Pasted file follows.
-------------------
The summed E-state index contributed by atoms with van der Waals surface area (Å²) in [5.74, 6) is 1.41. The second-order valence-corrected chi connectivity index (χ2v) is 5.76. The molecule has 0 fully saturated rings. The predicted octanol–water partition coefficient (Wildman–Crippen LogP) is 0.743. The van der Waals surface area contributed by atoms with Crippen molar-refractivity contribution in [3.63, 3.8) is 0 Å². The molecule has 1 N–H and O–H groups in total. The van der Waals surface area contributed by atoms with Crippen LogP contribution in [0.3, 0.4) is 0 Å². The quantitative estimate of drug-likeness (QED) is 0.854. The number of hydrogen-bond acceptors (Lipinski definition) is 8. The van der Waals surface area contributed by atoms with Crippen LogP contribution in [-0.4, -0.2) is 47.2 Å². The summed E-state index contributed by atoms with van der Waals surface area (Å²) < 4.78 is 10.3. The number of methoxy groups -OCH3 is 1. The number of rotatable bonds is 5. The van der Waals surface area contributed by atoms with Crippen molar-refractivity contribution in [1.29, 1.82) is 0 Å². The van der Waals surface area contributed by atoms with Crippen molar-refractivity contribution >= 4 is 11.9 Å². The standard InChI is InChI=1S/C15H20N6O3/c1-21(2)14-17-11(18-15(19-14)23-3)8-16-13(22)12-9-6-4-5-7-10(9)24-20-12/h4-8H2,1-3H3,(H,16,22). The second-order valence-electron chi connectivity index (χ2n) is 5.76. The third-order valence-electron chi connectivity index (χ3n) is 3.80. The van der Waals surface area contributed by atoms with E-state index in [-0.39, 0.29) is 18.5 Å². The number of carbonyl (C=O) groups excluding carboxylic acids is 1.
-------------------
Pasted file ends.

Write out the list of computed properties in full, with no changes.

The summed E-state index contributed by atoms with van der Waals surface area (Å²) in [5.74, 6) is 1.41. The second-order valence-corrected chi connectivity index (χ2v) is 5.76. The molecule has 0 fully saturated rings. The predicted octanol–water partition coefficient (Wildman–Crippen LogP) is 0.743. The van der Waals surface area contributed by atoms with Crippen molar-refractivity contribution in [3.63, 3.8) is 0 Å². The molecule has 1 N–H and O–H groups in total. The van der Waals surface area contributed by atoms with Crippen LogP contribution in [0.3, 0.4) is 0 Å². The quantitative estimate of drug-likeness (QED) is 0.854. The number of hydrogen-bond acceptors (Lipinski definition) is 8. The van der Waals surface area contributed by atoms with Crippen LogP contribution in [-0.4, -0.2) is 47.2 Å². The summed E-state index contributed by atoms with van der Waals surface area (Å²) < 4.78 is 10.3. The number of methoxy groups -OCH3 is 1. The number of rotatable bonds is 5. The van der Waals surface area contributed by atoms with Crippen molar-refractivity contribution in [1.29, 1.82) is 0 Å². The van der Waals surface area contributed by atoms with Crippen molar-refractivity contribution >= 4 is 11.9 Å². The standard InChI is InChI=1S/C15H20N6O3/c1-21(2)14-17-11(18-15(19-14)23-3)8-16-13(22)12-9-6-4-5-7-10(9)24-20-12/h4-8H2,1-3H3,(H,16,22). The second-order valence-electron chi connectivity index (χ2n) is 5.76. The third-order valence-electron chi connectivity index (χ3n) is 3.80. The van der Waals surface area contributed by atoms with E-state index in [-0.39, 0.29) is 18.5 Å². The number of carbonyl (C=O) groups excluding carboxylic acids is 1.